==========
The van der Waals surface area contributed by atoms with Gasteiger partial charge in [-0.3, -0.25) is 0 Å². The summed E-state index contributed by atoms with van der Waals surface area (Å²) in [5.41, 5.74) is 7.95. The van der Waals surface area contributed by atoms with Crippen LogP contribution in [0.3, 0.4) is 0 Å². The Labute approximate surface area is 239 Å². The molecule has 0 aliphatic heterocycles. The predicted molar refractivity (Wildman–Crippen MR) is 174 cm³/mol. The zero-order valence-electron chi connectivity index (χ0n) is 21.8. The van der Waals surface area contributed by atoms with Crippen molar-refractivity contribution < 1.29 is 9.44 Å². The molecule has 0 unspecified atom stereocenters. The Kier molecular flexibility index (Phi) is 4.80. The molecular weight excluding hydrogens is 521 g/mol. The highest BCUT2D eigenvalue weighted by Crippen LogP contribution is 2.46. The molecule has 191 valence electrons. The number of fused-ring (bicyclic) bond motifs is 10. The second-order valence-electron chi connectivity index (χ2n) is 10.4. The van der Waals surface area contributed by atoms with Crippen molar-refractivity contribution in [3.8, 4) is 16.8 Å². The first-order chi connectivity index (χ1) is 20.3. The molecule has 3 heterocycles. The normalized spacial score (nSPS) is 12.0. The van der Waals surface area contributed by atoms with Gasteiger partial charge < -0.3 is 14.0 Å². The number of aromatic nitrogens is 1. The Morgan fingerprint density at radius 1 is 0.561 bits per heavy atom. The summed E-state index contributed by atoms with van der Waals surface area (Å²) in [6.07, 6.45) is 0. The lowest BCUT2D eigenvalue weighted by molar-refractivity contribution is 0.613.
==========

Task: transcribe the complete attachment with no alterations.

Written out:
The van der Waals surface area contributed by atoms with Gasteiger partial charge in [-0.3, -0.25) is 0 Å². The summed E-state index contributed by atoms with van der Waals surface area (Å²) in [5.41, 5.74) is 7.95. The van der Waals surface area contributed by atoms with Crippen LogP contribution in [0.3, 0.4) is 0 Å². The Labute approximate surface area is 239 Å². The molecule has 0 aliphatic heterocycles. The predicted molar refractivity (Wildman–Crippen MR) is 174 cm³/mol. The zero-order valence-electron chi connectivity index (χ0n) is 21.8. The van der Waals surface area contributed by atoms with Crippen molar-refractivity contribution < 1.29 is 9.44 Å². The molecule has 0 unspecified atom stereocenters. The Kier molecular flexibility index (Phi) is 4.80. The molecular weight excluding hydrogens is 521 g/mol. The highest BCUT2D eigenvalue weighted by Crippen LogP contribution is 2.46. The molecule has 191 valence electrons. The number of fused-ring (bicyclic) bond motifs is 10. The second-order valence-electron chi connectivity index (χ2n) is 10.4. The van der Waals surface area contributed by atoms with Crippen molar-refractivity contribution in [3.8, 4) is 16.8 Å². The first-order chi connectivity index (χ1) is 20.3. The molecule has 3 heterocycles. The normalized spacial score (nSPS) is 12.0. The van der Waals surface area contributed by atoms with Gasteiger partial charge < -0.3 is 14.0 Å². The number of aromatic nitrogens is 1. The Morgan fingerprint density at radius 1 is 0.561 bits per heavy atom. The summed E-state index contributed by atoms with van der Waals surface area (Å²) in [6.07, 6.45) is 0. The lowest BCUT2D eigenvalue weighted by molar-refractivity contribution is 0.613.